Recreational water quality

​​​​We are lucky enough to have some wonderful spots in Southland to swim and gather shellfish. But we all need to be aware of the bacteria which affect water quality and can make us sick.

Southlanders have helped to identify popular recreational spots that Environment Southland monitors for the indicators of harmful bacteria. Our monitoring sites are located at:

  • 13 beaches
  • 7 rivers
  • 2 lakes
  • 8 shellfish gathering sites

Swimming sites

To find out if the water at swimming spots could make you sick, we test water for ‘indicator’ bacteria. Although they may not make you sick themselves, these bacteria tend to indicate the presence of other disease-causing pathogens (such as viruses and protozoa).

We don’t test for the pathogens themselves as this is expensive and generally takes a lot longer. The bacteria we are looking out for in freshwater are E. coli and faecal coliforms. At marine sites we are looking out for enterococci. You can find more on the harmful bacteria we test for here.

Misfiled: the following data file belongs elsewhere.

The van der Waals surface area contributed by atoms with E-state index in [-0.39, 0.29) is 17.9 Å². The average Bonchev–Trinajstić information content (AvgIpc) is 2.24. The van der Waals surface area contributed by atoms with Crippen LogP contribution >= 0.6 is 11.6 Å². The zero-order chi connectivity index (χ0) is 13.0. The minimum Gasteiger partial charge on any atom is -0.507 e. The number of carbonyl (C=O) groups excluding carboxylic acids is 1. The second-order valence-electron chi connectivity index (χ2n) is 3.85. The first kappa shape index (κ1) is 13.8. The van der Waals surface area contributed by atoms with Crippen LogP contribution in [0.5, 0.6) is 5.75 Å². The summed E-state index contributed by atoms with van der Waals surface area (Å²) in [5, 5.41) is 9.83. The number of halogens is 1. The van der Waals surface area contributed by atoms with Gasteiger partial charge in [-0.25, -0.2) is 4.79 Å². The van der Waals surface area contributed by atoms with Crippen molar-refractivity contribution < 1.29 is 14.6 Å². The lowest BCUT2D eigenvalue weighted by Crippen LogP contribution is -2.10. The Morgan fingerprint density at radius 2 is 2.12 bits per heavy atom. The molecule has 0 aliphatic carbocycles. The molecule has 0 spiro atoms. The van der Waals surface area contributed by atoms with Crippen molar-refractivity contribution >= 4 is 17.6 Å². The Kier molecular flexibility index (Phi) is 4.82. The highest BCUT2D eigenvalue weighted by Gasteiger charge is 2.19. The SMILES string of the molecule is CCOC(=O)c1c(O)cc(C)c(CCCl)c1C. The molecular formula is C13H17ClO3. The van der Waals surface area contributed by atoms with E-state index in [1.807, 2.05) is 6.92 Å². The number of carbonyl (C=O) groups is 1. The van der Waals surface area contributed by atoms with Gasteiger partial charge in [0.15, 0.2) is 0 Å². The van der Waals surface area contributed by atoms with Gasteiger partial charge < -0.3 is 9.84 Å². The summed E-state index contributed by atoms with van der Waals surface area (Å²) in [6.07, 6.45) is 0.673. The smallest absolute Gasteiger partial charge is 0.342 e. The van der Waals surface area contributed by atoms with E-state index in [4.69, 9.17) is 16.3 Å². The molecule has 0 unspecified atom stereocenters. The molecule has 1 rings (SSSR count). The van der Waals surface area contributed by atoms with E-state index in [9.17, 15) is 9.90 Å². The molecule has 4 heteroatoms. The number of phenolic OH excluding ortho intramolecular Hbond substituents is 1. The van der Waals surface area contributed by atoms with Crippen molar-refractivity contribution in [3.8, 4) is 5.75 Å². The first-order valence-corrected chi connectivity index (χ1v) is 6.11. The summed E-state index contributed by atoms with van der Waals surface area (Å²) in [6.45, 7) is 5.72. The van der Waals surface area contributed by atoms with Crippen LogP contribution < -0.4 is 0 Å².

Environment  Southland uses two ways of assessing the water quality at popular swimming sites. These are:

  • Weekly monitoring of water quality over summer (the latest results are shown in our online map);
  • Incorporating long-term water data and other risks to give an overall Suitability for Recreation Grading.

During summer months (December through to the end of March) we update our results from monitoring at swimming spots every week. Use our map to find out the latest water quality results before you go swimming. Our SMART tips list all the things you need to think about when choosing a spot to swim.

Our monitoring shows that overall the best* freshwater swimming sites are:

  • Lake Manapouri at Frazers Beach
  • Lake Te Anau at Boat Harbour Beach

Our monitoring shows that overall the best* beach swimming sites are:

  • Awarua Bay at Tiwai pumphouse
  • Colac Bay at Colac Bay Road
  • Halfmoon Bay at Bathing Beach
  • Halfmoon Bay at Elgin Terrace
  • Kawakaputa Bay at Wakapatu Road
  • Monkey Island at Frentz Road
  • Oreti Beach at Dunns Road
  • Porpoise Bay at camping ground
  • Riverton Rocks at Mitchells Bay North

*These sites all fall into the category of "Very good" or "good" according to Suitability for Recreation Grading.

Shellfish gathering sites

We monitor the water quality at eight shellfish gathering sites around the region monthly throughout the whole year. In general we’ve found that shellfish gathering sites located near river mouths often have increased bacterial contamination. We recommend not gathering shellfish for at least five days after heavy rainfall. The bacteria we are looking out for at shellfish gathering sites are faecal coliforms.